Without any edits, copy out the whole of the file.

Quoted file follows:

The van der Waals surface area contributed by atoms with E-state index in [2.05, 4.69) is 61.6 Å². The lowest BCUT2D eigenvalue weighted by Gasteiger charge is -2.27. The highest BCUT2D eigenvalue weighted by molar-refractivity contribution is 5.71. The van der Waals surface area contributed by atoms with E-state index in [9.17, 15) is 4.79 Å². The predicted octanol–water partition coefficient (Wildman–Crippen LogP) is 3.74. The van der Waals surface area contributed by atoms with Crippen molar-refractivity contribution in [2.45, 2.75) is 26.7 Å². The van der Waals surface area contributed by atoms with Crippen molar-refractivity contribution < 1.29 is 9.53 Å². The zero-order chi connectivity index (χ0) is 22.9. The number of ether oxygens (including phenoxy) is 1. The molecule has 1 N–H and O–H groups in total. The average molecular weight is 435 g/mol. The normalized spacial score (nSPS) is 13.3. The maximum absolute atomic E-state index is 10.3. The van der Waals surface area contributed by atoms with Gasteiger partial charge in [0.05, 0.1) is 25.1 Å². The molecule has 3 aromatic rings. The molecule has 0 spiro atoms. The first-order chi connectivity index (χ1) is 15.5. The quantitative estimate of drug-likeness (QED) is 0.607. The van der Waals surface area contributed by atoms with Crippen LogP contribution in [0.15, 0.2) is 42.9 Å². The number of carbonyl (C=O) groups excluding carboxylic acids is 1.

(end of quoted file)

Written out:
The van der Waals surface area contributed by atoms with E-state index in [2.05, 4.69) is 61.6 Å². The lowest BCUT2D eigenvalue weighted by Gasteiger charge is -2.27. The highest BCUT2D eigenvalue weighted by molar-refractivity contribution is 5.71. The van der Waals surface area contributed by atoms with E-state index in [9.17, 15) is 4.79 Å². The predicted octanol–water partition coefficient (Wildman–Crippen LogP) is 3.74. The van der Waals surface area contributed by atoms with Crippen molar-refractivity contribution in [2.45, 2.75) is 26.7 Å². The van der Waals surface area contributed by atoms with Crippen molar-refractivity contribution < 1.29 is 9.53 Å². The zero-order chi connectivity index (χ0) is 22.9. The number of ether oxygens (including phenoxy) is 1. The molecule has 1 N–H and O–H groups in total. The average molecular weight is 435 g/mol. The normalized spacial score (nSPS) is 13.3. The maximum absolute atomic E-state index is 10.3. The van der Waals surface area contributed by atoms with Gasteiger partial charge in [0.05, 0.1) is 25.1 Å². The molecule has 3 aromatic rings. The molecule has 0 spiro atoms. The first-order chi connectivity index (χ1) is 15.5. The quantitative estimate of drug-likeness (QED) is 0.607. The van der Waals surface area contributed by atoms with Crippen LogP contribution in [0.15, 0.2) is 42.9 Å². The number of carbonyl (C=O) groups excluding carboxylic acids is 1.